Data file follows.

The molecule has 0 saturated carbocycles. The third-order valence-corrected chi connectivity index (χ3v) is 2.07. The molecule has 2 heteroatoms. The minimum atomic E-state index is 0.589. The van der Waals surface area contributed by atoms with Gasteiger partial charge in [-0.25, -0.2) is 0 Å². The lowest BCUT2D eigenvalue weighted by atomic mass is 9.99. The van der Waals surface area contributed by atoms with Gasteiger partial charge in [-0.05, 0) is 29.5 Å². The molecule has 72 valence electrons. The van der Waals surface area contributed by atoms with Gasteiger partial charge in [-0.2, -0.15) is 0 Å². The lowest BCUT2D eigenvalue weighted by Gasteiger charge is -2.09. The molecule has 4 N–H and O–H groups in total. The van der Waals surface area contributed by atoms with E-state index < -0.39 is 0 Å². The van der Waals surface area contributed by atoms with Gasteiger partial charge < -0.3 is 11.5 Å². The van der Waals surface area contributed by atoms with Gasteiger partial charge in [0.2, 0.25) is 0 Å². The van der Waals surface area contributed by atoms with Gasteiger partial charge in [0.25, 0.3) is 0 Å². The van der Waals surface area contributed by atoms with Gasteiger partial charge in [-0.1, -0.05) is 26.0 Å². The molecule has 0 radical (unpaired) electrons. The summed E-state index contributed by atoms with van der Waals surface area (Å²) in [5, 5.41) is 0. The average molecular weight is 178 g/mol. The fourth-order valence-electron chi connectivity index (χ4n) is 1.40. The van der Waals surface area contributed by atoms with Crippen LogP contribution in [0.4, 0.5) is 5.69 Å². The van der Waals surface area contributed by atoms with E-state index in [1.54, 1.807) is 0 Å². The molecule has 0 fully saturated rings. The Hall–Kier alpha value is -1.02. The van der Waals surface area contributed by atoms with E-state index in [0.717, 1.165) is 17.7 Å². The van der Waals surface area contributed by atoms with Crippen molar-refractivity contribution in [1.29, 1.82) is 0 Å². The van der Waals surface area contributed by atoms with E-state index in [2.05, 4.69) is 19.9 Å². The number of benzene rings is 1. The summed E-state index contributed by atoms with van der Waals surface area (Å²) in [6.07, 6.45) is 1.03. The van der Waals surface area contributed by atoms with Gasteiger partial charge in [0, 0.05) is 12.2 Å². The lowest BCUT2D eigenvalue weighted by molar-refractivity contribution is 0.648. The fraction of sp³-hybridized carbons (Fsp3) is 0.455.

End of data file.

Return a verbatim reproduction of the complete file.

The molecule has 0 saturated carbocycles. The third-order valence-corrected chi connectivity index (χ3v) is 2.07. The molecule has 2 heteroatoms. The minimum atomic E-state index is 0.589. The van der Waals surface area contributed by atoms with Gasteiger partial charge in [-0.25, -0.2) is 0 Å². The lowest BCUT2D eigenvalue weighted by atomic mass is 9.99. The van der Waals surface area contributed by atoms with Gasteiger partial charge in [-0.05, 0) is 29.5 Å². The molecule has 72 valence electrons. The van der Waals surface area contributed by atoms with Gasteiger partial charge in [-0.2, -0.15) is 0 Å². The lowest BCUT2D eigenvalue weighted by Gasteiger charge is -2.09. The molecule has 4 N–H and O–H groups in total. The van der Waals surface area contributed by atoms with E-state index < -0.39 is 0 Å². The van der Waals surface area contributed by atoms with Gasteiger partial charge < -0.3 is 11.5 Å². The van der Waals surface area contributed by atoms with Gasteiger partial charge in [0.2, 0.25) is 0 Å². The van der Waals surface area contributed by atoms with Gasteiger partial charge in [0.25, 0.3) is 0 Å². The van der Waals surface area contributed by atoms with Gasteiger partial charge in [-0.1, -0.05) is 26.0 Å². The molecule has 0 radical (unpaired) electrons. The summed E-state index contributed by atoms with van der Waals surface area (Å²) in [5, 5.41) is 0. The average molecular weight is 178 g/mol. The fourth-order valence-electron chi connectivity index (χ4n) is 1.40. The van der Waals surface area contributed by atoms with Crippen LogP contribution in [0.4, 0.5) is 5.69 Å². The van der Waals surface area contributed by atoms with E-state index in [1.54, 1.807) is 0 Å². The molecule has 0 fully saturated rings. The Hall–Kier alpha value is -1.02. The van der Waals surface area contributed by atoms with E-state index in [0.717, 1.165) is 17.7 Å². The van der Waals surface area contributed by atoms with Crippen molar-refractivity contribution in [1.29, 1.82) is 0 Å². The van der Waals surface area contributed by atoms with E-state index in [2.05, 4.69) is 19.9 Å². The number of benzene rings is 1. The summed E-state index contributed by atoms with van der Waals surface area (Å²) in [6.07, 6.45) is 1.03. The van der Waals surface area contributed by atoms with Gasteiger partial charge in [0, 0.05) is 12.2 Å². The lowest BCUT2D eigenvalue weighted by molar-refractivity contribution is 0.648. The fraction of sp³-hybridized carbons (Fsp3) is 0.455.